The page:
In due course I discovered the pleasures of wine-drinking. Thomas K and myself usually served together, and as altar boys were responsible for filling the jugs with the water and wine to be used during the Mass. When the parish priest officiated, very little water but nearly all the wine would be used. However, with other priests it might be the other way round, and we were often able to transfer some of the wine to a spare vessel we kept concealed in a recess, topping up the priest’s jug with water.
We returned later and retrieved the wine, then sat amid the gravestones drinking it. Sometimes it made your head spin, and when we added the occasional Woodbine that I had fecked from your box on the mantelpiece over the fire in the kitchen, everything started to revolve. Trees, poles, even the gravestones; whirling around so fast you had to hang on tightly to something for fear of taking off.
Being an Altar boy had other rewards too; particularly when we ‘officiated’ at weddings, funerals and christenings, where, afterwards, you could guarantee that several shiny half-crowns or maybe even a ten shilling note would be pressed into your greasy little palm. Not that I depended entirely on these fairly infrequent occasions; I quickly discovered that the collections during Sunday Mass offered a steady source of income. I am sure you will recall that when the filled collection boxes were placed by the Altar rail it became our job to take them to the sacristy and transfer the money into the bags waiting there. Once inside, I found it quite an easy task to deflect some of the coins into my own pocket. And afterwards I was able to stuff myself with Rollos, Crunchies and bags of Tayto’s on the proceeds. I wonder if it ever crossed your mind that your very own ‘God’s little helper’ had become a thief?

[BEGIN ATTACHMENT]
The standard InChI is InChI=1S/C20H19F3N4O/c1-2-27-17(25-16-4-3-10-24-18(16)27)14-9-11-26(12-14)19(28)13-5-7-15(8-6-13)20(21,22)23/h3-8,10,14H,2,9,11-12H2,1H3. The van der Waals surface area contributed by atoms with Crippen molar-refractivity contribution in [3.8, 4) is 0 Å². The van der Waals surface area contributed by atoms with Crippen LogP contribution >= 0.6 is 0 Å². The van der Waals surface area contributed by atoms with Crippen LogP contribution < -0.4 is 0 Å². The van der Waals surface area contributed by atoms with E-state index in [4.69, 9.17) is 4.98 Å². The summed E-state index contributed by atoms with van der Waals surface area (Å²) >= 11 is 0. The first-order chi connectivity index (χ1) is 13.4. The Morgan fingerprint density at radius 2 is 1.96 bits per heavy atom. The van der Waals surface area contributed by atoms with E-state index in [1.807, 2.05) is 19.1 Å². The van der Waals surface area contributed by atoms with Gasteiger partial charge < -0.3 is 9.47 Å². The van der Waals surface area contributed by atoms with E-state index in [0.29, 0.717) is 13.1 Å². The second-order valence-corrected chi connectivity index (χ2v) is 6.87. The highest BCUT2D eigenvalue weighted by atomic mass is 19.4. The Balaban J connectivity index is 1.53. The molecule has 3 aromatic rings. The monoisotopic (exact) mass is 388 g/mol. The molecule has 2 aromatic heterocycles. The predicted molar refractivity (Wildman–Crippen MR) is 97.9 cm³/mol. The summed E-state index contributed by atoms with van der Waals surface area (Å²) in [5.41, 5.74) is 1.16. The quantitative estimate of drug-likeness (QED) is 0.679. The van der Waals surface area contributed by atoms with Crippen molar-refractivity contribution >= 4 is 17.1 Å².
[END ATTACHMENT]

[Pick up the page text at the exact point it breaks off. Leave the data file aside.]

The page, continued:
Not all special occasions paid off, however. Do you remember the time that M’s latest child was being baptized and she couldn’t come into the service because she hadn’t been churched? I always thought that being churched was the result of some serious transgression and for many years I wondered what M had done. It wasn’t until much later that I learned it was a purification ceremony that the church carried out on women who had given birth. This is what I read.
‘The woman who has just had a child must first stand outside the church door and only when she has been solemnly purified by sprinkling with holy water and the prayers of the priest is she led back into the church’.
Apparently it goes back to the middle ages when the church decided that women who had given birth were unclean and therefore had to be ‘cleansed’. I had often seen women before, dressed solemnly in black, kneeling in the vestibule at the back of the church after Mass, waiting for the priest to come and attend to them, but it never occurred to me that the church was punishing them for having children.
I still remember how ashamed you all looked when the priest said the baptism couldn’t take place until M had been purified, and you all trooped away to Cullinanes Pub to put down the half hour wait. I suppose you had ‘a small sherry to settle your nerves’.
I had the task of following the priest about with the vessel of Holy water. He placed a lighted candle in M’s hand, and recited the Gloria Patri and the Kyrie as well as the Our Father before sprinkling her with Holy Water and inviting her into the chapel with the words,
‘Enter into the temple of God, that though mayest have eternal life’.
However, he made sure she was veiled before letting her pass, and I have since read that women who refused to cover their heads were often ex-communicated.
I think this was one of the few occasions where no shiny half-crown changed hands.